Soyini Hawkins, MD, MPH, FACOG: For us, as a private practice and on that level, it's about the culture. It's about the culture of my staff. It's about them understanding what the trials are, or even looking at disparities and identifying them and how we, at our level, could be impactful in making sure that we're not missing places where we need to meet our patients. It's a culture. It's a culture that I try to emphasize to everyone from my front desk, where I'm going to make sure that I have Hispanic-speaking staff so when my patients come in and they need that to break that language barrier, that's accessible to them, all the way to the individuals who are conducting my clinical trials. I'm hiring and investing my time and efforts for our practice, but also for the trial and the subjects and the patients that we have into people who are going to be valuable enough to make sure that we're ethical and absolutely upstanding in everything that we do in those aspects of the trial.
Derek van Amerongen, MD, MS: Reiterating the concept of transparency.
Soyini Hawkins, MD, MPH, FACOG: Absolutely.
Derek van Amerongen, MD, MS: Yes. Excellent. Well, thank you, doctors. Excellent discussion.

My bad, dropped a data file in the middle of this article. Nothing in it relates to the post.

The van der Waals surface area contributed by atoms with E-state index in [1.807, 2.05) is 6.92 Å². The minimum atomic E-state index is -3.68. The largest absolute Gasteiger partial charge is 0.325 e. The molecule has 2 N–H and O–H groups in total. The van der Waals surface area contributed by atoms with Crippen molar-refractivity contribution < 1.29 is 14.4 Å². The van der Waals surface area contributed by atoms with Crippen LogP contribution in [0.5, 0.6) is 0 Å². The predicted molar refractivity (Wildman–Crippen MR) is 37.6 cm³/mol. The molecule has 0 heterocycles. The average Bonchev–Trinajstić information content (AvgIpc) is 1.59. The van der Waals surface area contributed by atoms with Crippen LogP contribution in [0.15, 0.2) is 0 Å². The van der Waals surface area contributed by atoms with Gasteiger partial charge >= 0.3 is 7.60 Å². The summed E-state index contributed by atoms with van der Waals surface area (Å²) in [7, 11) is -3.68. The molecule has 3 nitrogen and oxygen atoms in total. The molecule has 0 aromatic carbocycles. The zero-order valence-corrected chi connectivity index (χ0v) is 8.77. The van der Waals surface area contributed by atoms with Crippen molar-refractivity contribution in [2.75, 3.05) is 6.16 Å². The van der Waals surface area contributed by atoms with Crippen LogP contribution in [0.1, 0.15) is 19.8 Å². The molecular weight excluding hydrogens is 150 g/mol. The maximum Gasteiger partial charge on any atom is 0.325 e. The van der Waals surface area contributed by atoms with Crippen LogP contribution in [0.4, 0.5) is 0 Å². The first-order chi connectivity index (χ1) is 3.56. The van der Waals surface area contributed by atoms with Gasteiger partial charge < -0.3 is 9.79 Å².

Soyini Hawkins, MD, MPH, FACOG: I have a question. Do you guys think that it has been asked and answered as to why individuals do not check the box when it comes to race and ethnicity? Is there a fear that if they tell us their race or ethnicity they may be marginalized, or the information not be recorded as is? Is there distress there as well?
Sharon Deans, MD, MPH, MBA: I do think so. I think it goes back to trust and whether or not they'll be excluded from opportunities if they answer the question, whether or not their application will even be received if they answer the question. I think the other thing is it's almost a little bit of too much big brother, particularly for Medicaid patients. They're asked a lot of really intimate questions along the way. Some of it's a little bit of power. It's something they don't have to answer. They go on to the next question. The other part of it is that the applications are quite complex. They're not easy to navigate. I think folks could just be skipping over because there are more complex questions or they've answered a whole set of complex questions. But I do think it boils down to trust and whether or not they'll be marginalized if they answer the question, excluded, or if the application will even be picked up. None of that really plays out, but this is the environment that we live in and the trust that we have to build.
Roxie Cannon Wells, MD: I think it's not only about whether they will be excluded, but there's a consideration of if they will be included in something that they don't necessarily want to be included in. I think that we've seen that in other industries where, whether it was banking or what have you, where they were included in areas that they did not necessarily want to be included in. I think it's both. Am I going to be excluded? But on the other end, am I going to be included?
Derek van Amerongen, MD, MS: Excellent points.
Transcript edited for clarity.